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What is Dada ?


“The true dadas are against DADA,” Tristan Tzara wrote in the “Dada Manifesto.” “In principle I am against manifestos, as I am against principles.” Dada was a big no, a radical negation of art and reason, the partisan of a resolute Nothing. I am with GAP, global art project, a group of international artists working in various media; a group for people who don't belong to groups or identify with any particular philosophy who operate individually but take the risk of gathering in collaborative settings, then retreating, informed by the experience and in turn creating some sort of imprint both externally and upon the external environment; working inside and outside of traditional cultural systems. Fluidity, growth, openness, risk might be the credo of GAP which changes in personnel and modes of presentation through workshops, organic exhibitions, exchanges of ordinary frags ( raw materials ) and openness to what actually happens as opposed to what might be planned. If this in anyway connects us to the spirit of Dada, then so be it.



HAF : Carl Heyward, when did your involvement with the Dada movement begin ?


I have been aware of principals of the Dada art movement since my youth when I struggled to make sense of abstract art, eschewing art history, which led to the discovery of Surrealism which was a no-brainer because it resonated with my dreams prior to any intellectual or academic introduction to the Freudian party line. I have always been a hunter, someone who walks miles till I a get lost in any city, seeking visual stimulation that gives rise to musing about the orgins of things, the fascination with the ordinary, the familiar slightly out of context; was called a scavenger when I was a kid collecting rusted nails, distressed bits of paper, random notes, etc. When I discovered Duchamp, Bearden, Cornell and Man Ray, all those who celebrated and elevated the ordinary right up to Warhol and his media-savvy recapitulation of the daily news, so to speak, I felt "at home" or at least an affinity with these artists outside of the context of their direct or extrapolated affinity or connection with the Dada movement.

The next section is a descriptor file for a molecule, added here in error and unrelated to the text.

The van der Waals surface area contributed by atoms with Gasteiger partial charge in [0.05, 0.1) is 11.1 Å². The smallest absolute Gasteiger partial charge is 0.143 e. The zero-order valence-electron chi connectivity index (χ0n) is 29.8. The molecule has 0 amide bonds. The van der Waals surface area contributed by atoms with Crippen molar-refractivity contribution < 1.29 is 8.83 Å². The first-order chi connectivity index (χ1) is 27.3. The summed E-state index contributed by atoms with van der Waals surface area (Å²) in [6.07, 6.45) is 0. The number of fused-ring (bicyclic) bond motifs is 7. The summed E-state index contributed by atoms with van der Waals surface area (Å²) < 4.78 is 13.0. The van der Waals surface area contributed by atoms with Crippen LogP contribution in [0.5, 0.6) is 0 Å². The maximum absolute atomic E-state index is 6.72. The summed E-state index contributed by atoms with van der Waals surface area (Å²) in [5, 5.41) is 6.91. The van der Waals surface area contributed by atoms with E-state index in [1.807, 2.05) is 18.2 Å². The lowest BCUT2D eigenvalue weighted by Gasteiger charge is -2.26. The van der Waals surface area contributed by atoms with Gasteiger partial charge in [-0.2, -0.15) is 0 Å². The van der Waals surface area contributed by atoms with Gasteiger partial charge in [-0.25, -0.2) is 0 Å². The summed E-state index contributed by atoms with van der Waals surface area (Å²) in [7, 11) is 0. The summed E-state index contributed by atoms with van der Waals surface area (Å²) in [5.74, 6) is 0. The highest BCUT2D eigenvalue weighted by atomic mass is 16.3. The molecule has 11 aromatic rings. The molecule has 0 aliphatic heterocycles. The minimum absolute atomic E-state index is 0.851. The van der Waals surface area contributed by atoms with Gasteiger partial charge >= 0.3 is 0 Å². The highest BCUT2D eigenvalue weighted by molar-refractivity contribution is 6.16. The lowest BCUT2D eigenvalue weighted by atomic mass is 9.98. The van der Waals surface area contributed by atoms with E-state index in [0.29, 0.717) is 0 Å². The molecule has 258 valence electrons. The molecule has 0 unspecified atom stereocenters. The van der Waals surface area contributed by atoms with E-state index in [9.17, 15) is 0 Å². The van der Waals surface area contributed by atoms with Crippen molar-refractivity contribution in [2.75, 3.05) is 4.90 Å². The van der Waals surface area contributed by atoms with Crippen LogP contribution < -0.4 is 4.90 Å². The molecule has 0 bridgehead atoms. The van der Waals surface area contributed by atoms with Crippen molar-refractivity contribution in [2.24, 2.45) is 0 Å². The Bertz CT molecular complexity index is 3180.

HAF : How did GAP's participation in SFIAF come about ?


The curators Matt McKinley and Hanna Regev became aware of GAP activity and recognized a kinship in our practice and invited us to participate in a festival that is usually performance heavy meaning dance. The Dada connection, while not necessarily conscious is certainly contained in our efforts and we seemed a good fit though not affiliated with most of the neo-DADA " purists".